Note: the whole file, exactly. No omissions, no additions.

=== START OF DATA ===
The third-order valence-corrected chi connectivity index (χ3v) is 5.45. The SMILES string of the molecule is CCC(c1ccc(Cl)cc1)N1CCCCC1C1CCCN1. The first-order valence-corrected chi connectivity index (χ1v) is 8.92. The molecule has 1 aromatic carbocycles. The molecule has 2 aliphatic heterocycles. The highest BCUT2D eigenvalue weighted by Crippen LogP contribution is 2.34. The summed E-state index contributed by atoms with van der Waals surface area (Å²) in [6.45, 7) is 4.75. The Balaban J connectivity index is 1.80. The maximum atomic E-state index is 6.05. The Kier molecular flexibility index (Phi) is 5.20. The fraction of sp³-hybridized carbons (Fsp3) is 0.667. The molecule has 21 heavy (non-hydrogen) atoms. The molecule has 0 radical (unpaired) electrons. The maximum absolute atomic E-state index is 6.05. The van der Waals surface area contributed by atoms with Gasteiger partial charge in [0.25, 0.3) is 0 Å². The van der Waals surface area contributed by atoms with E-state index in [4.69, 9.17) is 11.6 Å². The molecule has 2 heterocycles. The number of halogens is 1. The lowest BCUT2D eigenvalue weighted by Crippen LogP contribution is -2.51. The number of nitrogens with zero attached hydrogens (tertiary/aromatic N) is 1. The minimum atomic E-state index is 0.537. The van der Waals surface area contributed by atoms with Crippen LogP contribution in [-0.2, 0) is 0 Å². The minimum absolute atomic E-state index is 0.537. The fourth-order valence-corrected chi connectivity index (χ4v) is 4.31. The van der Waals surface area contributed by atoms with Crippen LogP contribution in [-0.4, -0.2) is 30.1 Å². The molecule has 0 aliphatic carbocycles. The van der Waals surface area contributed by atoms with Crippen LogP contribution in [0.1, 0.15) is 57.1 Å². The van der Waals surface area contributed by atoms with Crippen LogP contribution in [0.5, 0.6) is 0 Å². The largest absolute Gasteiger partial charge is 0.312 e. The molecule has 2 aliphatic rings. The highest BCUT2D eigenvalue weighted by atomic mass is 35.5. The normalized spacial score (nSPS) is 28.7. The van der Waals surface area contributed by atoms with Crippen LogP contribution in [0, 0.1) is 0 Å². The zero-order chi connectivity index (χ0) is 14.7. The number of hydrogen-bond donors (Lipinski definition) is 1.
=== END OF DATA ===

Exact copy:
The third-order valence-corrected chi connectivity index (χ3v) is 5.45. The SMILES string of the molecule is CCC(c1ccc(Cl)cc1)N1CCCCC1C1CCCN1. The first-order valence-corrected chi connectivity index (χ1v) is 8.92. The molecule has 1 aromatic carbocycles. The molecule has 2 aliphatic heterocycles. The highest BCUT2D eigenvalue weighted by Crippen LogP contribution is 2.34. The summed E-state index contributed by atoms with van der Waals surface area (Å²) in [6.45, 7) is 4.75. The Balaban J connectivity index is 1.80. The maximum atomic E-state index is 6.05. The Kier molecular flexibility index (Phi) is 5.20. The fraction of sp³-hybridized carbons (Fsp3) is 0.667. The molecule has 21 heavy (non-hydrogen) atoms. The molecule has 0 radical (unpaired) electrons. The maximum absolute atomic E-state index is 6.05. The van der Waals surface area contributed by atoms with Gasteiger partial charge in [0.25, 0.3) is 0 Å². The van der Waals surface area contributed by atoms with E-state index in [4.69, 9.17) is 11.6 Å². The molecule has 2 heterocycles. The number of halogens is 1. The lowest BCUT2D eigenvalue weighted by Crippen LogP contribution is -2.51. The number of nitrogens with zero attached hydrogens (tertiary/aromatic N) is 1. The minimum atomic E-state index is 0.537. The van der Waals surface area contributed by atoms with Crippen LogP contribution in [-0.2, 0) is 0 Å². The minimum absolute atomic E-state index is 0.537. The fourth-order valence-corrected chi connectivity index (χ4v) is 4.31. The van der Waals surface area contributed by atoms with Crippen LogP contribution in [-0.4, -0.2) is 30.1 Å². The molecule has 0 aliphatic carbocycles. The van der Waals surface area contributed by atoms with Crippen LogP contribution in [0.1, 0.15) is 57.1 Å². The van der Waals surface area contributed by atoms with Crippen LogP contribution in [0.5, 0.6) is 0 Å². The largest absolute Gasteiger partial charge is 0.312 e. The molecule has 2 aliphatic rings. The highest BCUT2D eigenvalue weighted by atomic mass is 35.5. The normalized spacial score (nSPS) is 28.7. The van der Waals surface area contributed by atoms with Crippen LogP contribution in [0, 0.1) is 0 Å². The zero-order chi connectivity index (χ0) is 14.7. The number of hydrogen-bond donors (Lipinski definition) is 1.